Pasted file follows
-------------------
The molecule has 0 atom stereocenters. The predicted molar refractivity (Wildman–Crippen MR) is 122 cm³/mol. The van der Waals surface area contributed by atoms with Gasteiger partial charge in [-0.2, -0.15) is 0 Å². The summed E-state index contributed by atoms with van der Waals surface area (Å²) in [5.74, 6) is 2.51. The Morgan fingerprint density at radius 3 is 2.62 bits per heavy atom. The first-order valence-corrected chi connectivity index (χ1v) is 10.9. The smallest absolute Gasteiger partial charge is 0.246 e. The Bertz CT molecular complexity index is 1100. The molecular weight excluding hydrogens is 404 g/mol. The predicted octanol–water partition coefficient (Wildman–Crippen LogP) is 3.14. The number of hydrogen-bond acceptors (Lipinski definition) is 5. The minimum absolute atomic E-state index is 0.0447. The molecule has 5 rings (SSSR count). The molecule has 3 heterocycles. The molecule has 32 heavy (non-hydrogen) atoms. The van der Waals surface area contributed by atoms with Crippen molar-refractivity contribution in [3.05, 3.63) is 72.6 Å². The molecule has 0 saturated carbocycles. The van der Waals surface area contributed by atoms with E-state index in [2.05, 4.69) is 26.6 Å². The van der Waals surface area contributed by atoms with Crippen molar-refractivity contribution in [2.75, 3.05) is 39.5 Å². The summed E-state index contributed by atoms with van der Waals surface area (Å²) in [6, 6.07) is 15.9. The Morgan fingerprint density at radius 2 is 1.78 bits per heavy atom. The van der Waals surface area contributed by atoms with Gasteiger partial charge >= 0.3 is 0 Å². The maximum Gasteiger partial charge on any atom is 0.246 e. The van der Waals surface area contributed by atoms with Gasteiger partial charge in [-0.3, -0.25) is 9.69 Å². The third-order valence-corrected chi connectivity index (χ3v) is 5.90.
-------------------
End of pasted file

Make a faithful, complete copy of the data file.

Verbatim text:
The molecule has 0 atom stereocenters. The predicted molar refractivity (Wildman–Crippen MR) is 122 cm³/mol. The van der Waals surface area contributed by atoms with Gasteiger partial charge in [-0.2, -0.15) is 0 Å². The summed E-state index contributed by atoms with van der Waals surface area (Å²) in [5.74, 6) is 2.51. The Morgan fingerprint density at radius 3 is 2.62 bits per heavy atom. The first-order valence-corrected chi connectivity index (χ1v) is 10.9. The smallest absolute Gasteiger partial charge is 0.246 e. The Bertz CT molecular complexity index is 1100. The molecular weight excluding hydrogens is 404 g/mol. The predicted octanol–water partition coefficient (Wildman–Crippen LogP) is 3.14. The number of hydrogen-bond acceptors (Lipinski definition) is 5. The minimum absolute atomic E-state index is 0.0447. The molecule has 5 rings (SSSR count). The molecule has 3 heterocycles. The molecule has 32 heavy (non-hydrogen) atoms. The van der Waals surface area contributed by atoms with Crippen molar-refractivity contribution in [3.05, 3.63) is 72.6 Å². The molecule has 0 saturated carbocycles. The van der Waals surface area contributed by atoms with E-state index in [2.05, 4.69) is 26.6 Å². The van der Waals surface area contributed by atoms with Crippen molar-refractivity contribution in [2.75, 3.05) is 39.5 Å². The summed E-state index contributed by atoms with van der Waals surface area (Å²) in [6, 6.07) is 15.9. The Morgan fingerprint density at radius 2 is 1.78 bits per heavy atom. The van der Waals surface area contributed by atoms with Gasteiger partial charge >= 0.3 is 0 Å². The maximum Gasteiger partial charge on any atom is 0.246 e. The van der Waals surface area contributed by atoms with Gasteiger partial charge in [-0.3, -0.25) is 9.69 Å². The third-order valence-corrected chi connectivity index (χ3v) is 5.90.